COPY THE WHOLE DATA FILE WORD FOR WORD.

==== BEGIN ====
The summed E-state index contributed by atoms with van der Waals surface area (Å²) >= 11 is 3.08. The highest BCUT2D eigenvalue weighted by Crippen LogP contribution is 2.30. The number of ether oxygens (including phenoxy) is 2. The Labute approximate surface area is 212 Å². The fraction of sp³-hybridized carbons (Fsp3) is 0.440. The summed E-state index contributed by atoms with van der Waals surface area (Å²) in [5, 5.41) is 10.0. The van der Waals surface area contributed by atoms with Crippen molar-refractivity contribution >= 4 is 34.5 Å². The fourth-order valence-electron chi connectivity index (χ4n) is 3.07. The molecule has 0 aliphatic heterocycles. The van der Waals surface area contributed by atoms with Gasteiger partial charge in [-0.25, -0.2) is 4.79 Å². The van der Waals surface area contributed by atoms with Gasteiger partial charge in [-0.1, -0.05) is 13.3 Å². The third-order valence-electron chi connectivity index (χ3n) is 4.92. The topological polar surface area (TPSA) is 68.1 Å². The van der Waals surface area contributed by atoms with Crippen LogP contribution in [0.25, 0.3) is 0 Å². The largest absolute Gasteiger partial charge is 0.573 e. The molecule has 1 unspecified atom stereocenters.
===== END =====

The summed E-state index contributed by atoms with van der Waals surface area (Å²) >= 11 is 3.08. The highest BCUT2D eigenvalue weighted by Crippen LogP contribution is 2.30. The number of ether oxygens (including phenoxy) is 2. The Labute approximate surface area is 212 Å². The fraction of sp³-hybridized carbons (Fsp3) is 0.440. The summed E-state index contributed by atoms with van der Waals surface area (Å²) in [5, 5.41) is 10.0. The van der Waals surface area contributed by atoms with Crippen molar-refractivity contribution >= 4 is 34.5 Å². The fourth-order valence-electron chi connectivity index (χ4n) is 3.07. The molecule has 0 aliphatic heterocycles. The van der Waals surface area contributed by atoms with Gasteiger partial charge in [-0.25, -0.2) is 4.79 Å². The van der Waals surface area contributed by atoms with Gasteiger partial charge in [-0.1, -0.05) is 13.3 Å². The third-order valence-electron chi connectivity index (χ3n) is 4.92. The topological polar surface area (TPSA) is 68.1 Å². The van der Waals surface area contributed by atoms with Crippen LogP contribution in [0.25, 0.3) is 0 Å². The largest absolute Gasteiger partial charge is 0.573 e. The molecule has 1 unspecified atom stereocenters.